Back to the point and, as we all know, PLN have their troubles. So much so that on December 23rd the President replaced the PLN President Director Fahmi Mochtar with a new man Dahlan Iskan selecting a successful businessman (head of the Java Post Group) for the job. Obviously a more hard nosed business approach will be taken - good for our power supply reliability but not good for our bills. There is change in the air and new power stations are being talked about notably a geo thermal plant (at last!) in Java.
Our new power broker at PLN has another very sensible idea - to persuade us all to reduce the amount of power we are squandering.
He recently announced that power subsidies would be reduced for heavy users. Heavy users are defined as people with supplies of more than 6,600 kilowatts. There are 378,000 such users in Indonesia (from a total 39 million bill payers) of which 120,000 are in the Jakarta region (of a total 3.5 million bill payers). You can bet your life that a good number of the rest are here in Bali.
So how much subsidy are you getting and what effect will these changes make? Basically your bill is in four parts:
1. The fixed charge which is a calculation based on the maximum power allowance - 3,300 watts, 6,600 watts - whatever.
2. The charge for subsidised power which is the subsidised price per kilowatt hour multiplied by the number of units used up to the subsidised limit.
3. The charge for none subsidised power which is the amount of power used over the subsidised limit charged at the full price which is currently Rp1,380 per kilowatt hour.
4 .The above three are added to give the "Rekoning" and then tax, stamp duty and street lighting charges are added.
Here is the critical factor, the amount of power that is subsidised is currently set at 80% of the national average power use for each power supply level. According to the Jakarta Post the national average power use at the moment for people with a 6,600 watts supply is 983.4 kilowatt hours and for 10,500 watts is 1,218 kilowatt hours, any more than 80% of this consumption is charged at the full rate.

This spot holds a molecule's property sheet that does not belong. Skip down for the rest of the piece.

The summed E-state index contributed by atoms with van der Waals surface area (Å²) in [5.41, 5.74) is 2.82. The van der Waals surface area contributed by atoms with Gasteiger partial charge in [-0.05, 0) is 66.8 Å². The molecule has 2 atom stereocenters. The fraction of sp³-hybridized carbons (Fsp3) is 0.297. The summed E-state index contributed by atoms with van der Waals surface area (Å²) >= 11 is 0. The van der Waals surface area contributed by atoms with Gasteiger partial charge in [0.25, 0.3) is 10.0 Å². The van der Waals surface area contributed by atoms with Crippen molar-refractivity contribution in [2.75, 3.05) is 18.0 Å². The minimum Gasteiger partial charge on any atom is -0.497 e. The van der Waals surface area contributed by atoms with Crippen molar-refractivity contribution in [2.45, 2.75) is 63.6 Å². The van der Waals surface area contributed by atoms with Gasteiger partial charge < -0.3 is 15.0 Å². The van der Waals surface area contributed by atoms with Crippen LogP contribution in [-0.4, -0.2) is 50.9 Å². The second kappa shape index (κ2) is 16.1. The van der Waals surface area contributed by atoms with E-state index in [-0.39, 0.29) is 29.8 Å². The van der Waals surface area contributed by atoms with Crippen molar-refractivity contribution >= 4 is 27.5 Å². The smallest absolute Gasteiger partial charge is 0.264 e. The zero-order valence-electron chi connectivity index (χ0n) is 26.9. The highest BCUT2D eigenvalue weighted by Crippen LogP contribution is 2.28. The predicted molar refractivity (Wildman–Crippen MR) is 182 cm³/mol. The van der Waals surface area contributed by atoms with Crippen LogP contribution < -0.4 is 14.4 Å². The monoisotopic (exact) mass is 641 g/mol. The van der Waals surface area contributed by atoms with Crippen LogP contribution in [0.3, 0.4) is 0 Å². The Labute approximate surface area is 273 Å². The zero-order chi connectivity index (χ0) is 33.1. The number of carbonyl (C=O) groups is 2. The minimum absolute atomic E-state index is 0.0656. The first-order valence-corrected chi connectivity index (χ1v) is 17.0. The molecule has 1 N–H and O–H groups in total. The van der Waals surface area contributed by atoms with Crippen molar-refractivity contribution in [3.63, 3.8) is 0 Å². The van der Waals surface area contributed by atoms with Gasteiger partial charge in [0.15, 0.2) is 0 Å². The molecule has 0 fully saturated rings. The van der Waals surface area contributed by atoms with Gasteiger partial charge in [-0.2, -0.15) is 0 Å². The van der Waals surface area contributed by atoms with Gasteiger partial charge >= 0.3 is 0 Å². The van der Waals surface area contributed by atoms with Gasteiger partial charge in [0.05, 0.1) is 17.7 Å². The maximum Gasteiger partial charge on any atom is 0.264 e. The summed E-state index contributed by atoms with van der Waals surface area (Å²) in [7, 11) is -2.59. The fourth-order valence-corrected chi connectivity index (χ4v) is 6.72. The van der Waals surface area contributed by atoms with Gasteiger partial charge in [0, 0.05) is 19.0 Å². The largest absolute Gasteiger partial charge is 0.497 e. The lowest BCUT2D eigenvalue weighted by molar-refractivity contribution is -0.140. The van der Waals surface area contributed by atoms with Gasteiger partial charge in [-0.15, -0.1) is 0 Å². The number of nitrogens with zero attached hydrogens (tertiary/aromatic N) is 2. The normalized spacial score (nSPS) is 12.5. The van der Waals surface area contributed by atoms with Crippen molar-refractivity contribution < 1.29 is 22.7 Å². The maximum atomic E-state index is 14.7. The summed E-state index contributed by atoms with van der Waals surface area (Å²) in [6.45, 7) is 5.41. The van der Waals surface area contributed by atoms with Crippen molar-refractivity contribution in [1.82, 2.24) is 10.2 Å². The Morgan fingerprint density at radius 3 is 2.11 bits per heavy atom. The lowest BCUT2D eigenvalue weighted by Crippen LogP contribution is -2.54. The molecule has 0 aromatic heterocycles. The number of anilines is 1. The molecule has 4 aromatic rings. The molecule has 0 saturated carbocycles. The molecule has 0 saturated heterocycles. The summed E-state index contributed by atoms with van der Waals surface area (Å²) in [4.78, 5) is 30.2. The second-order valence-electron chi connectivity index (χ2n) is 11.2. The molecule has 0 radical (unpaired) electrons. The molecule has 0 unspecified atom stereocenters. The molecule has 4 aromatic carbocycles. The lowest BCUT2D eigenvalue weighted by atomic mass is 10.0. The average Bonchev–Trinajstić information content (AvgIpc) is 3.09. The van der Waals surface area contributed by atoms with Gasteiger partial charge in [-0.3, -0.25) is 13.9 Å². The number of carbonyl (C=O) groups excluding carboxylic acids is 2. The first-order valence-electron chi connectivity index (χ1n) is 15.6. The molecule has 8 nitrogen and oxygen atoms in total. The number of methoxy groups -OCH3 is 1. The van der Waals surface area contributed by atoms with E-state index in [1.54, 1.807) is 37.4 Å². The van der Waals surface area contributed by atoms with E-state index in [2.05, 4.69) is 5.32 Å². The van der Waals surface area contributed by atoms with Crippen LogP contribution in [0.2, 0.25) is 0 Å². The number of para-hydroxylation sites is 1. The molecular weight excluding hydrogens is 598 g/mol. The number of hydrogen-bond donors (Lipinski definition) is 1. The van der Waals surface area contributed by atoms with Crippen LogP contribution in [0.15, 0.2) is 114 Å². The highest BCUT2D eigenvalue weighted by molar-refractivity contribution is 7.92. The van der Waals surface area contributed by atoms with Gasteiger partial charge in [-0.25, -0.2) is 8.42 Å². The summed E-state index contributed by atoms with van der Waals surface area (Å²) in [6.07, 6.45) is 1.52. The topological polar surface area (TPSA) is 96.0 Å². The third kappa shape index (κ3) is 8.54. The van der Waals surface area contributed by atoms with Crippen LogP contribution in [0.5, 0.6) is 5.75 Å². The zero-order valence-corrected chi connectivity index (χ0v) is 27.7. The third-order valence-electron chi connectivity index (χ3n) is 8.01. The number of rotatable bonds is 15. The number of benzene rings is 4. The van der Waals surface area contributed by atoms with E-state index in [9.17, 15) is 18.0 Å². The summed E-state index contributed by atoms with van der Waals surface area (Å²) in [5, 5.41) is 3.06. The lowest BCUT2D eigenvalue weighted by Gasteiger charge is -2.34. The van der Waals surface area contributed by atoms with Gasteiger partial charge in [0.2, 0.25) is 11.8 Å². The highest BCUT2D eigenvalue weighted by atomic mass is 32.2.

The proposed new charges are designed to punish people who use too much power. We have had it coming, PLN have been begging us to reduce power consumption for quite a while now.
In January Dahlan Iskan declared that as from the 1st January the 80% of national average power that is subsidised would be reduced to 50%, this would result in an increase of around Rp250,000 to Rp300,000 per month for high usage power bills.
Unfortunately Pak Iskan did this without consultation with the government, the house of representatives got peeved and, as a result, in February the increase was withdrawn for the time being (it would be wise to check your January bills).
We should only consider this a postponement, no doubt the request will be made, the government will approve and those hundreds of people across Bali who have power allowances over 6,600 will suddenly find increases in their bills.
Incidentally PLN have recently announced that you will soon be able to pay your electricity bills at banks and ATMs. For anyone who has fought through the throngs of people trying to pay their bills at PLN's head office in Denpasar this is very good news.
As a final comment I once knew a man who used to enjoy paying his electricity bill every month, he was so grateful that he could purchase such a useful commodity. PLN are struggling, they deserve our support and perhaps we can all help them by putting in the effort to save a bit of electricity.
Madam you can help by shaving your head.
Copyright © Phil Wilson 2009